[UPDATE: Commenters suggest that, according to other press accounts, the wheelchair-bound student is simply allowed to run at the same time as the others, but not in competition with them; I'm off to teach now, but I hope to look into this further — that would raise less serious problems than requiring that she be allowed to compete.]
[FURTHER UPDATE: Press accounts and the accounts in the comments, including references to the injunction, are ambiguous. I'm reminded again of something I noted in the post, but should have acted on rather than just noting — be careful relying on a press account of a court order, and wait instead, if possible, until you can see the court order. I still can't find it online, but I'm trying to track it down; in the meantime, if anyone has the text of the order, please e-mail it to me at volokh at law.ucla.edu. Thanks!] [STILL FURTHER UPDATE: Got the order and some supporting documents, hope to get to the bottom of this soon.]
A federal judge has issued a preliminary injunction against a school district that will allow a wheelchair athlete to run at track events at the same time as her able-bodied teammates. [EV: Other press accounts make clear that "run" here means "ride a wheelchair."]
Tatyana McFadden, 16, won two medals at the 2004 Paralympics in Athens and is a student at Atholton High School in Columbia. The Howard County school system had allowed her to practice with the track team, but ruled she must compete in separate wheelchair events.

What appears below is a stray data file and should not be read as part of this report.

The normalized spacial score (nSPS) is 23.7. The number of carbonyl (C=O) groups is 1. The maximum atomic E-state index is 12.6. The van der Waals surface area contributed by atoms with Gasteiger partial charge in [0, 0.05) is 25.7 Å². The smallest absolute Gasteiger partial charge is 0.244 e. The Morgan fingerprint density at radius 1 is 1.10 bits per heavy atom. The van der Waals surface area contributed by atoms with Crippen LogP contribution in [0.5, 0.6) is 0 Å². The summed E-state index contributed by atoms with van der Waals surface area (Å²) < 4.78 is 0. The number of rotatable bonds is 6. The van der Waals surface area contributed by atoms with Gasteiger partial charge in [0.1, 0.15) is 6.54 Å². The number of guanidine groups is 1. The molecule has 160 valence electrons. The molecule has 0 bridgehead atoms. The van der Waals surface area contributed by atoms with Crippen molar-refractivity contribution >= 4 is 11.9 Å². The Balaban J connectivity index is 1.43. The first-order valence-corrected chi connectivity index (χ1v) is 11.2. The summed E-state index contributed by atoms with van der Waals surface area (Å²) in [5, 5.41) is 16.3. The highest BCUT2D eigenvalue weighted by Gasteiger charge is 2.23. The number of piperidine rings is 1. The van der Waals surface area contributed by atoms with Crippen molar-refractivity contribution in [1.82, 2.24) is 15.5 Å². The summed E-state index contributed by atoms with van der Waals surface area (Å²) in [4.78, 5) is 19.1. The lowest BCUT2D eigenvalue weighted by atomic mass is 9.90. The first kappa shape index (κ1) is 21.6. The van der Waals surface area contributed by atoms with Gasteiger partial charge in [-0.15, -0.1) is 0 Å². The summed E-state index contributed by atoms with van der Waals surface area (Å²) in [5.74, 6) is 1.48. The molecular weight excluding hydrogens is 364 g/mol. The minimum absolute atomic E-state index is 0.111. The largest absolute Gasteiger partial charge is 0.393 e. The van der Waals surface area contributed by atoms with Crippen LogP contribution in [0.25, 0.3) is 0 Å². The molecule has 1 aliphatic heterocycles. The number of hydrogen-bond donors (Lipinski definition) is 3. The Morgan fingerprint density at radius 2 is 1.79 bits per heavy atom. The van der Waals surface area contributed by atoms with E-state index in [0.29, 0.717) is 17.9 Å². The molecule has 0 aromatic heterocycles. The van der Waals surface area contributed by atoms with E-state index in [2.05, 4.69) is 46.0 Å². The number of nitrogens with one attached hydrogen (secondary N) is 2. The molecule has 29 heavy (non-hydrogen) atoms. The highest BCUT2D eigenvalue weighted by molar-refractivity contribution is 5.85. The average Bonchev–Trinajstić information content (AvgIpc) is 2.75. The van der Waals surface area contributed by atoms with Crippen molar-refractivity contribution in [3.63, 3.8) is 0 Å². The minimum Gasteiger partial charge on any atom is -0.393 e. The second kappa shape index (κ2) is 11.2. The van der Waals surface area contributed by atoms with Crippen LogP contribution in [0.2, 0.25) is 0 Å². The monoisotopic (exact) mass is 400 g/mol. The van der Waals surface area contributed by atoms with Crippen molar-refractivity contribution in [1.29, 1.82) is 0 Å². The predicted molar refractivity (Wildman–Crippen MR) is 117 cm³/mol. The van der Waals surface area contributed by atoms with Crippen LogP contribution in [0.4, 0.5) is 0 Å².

That meant she mostly competes by herself ....
But on Monday, U.S. District Judge Andre M. Davis granted McFadden's request for a preliminary injunction against the school system ....
McFadden's claims were based on the Rehabilitation Act, which prohibits exclusion of persons with disabilities from programs and activities that receive federal funds, the law center said....
I'm not an expert on the Rehabilitation Act (or the Americans With Disabilities Act, which was involved in the Casey Martin case); and I couldn't find the opinion on LEXIS and WESTLAW yet, so I should issue the usual caution about the possible errors in press accounts.
Nonetheless, how can it make sense to have wheelchair racers racing against foot racers? Even if Martin was rightly decided, and the requirement that one walk rather than riding from hole to hole while playing golf isn't really essential to golf, surely the requirement that one run rather than riding is essential to racing, no? You wouldn't have foot racers racing against bicyclists, unicyclists, or swimmers; these are just different sports. And if the response is that it's logically impossible to tell whether they're different sports or not, then that cuts in favor of the dissent in Martin, and against any disability law interference with the rules established by sporting event organizers.
Thanks to Tom Elia (The New Editor) for the pointer.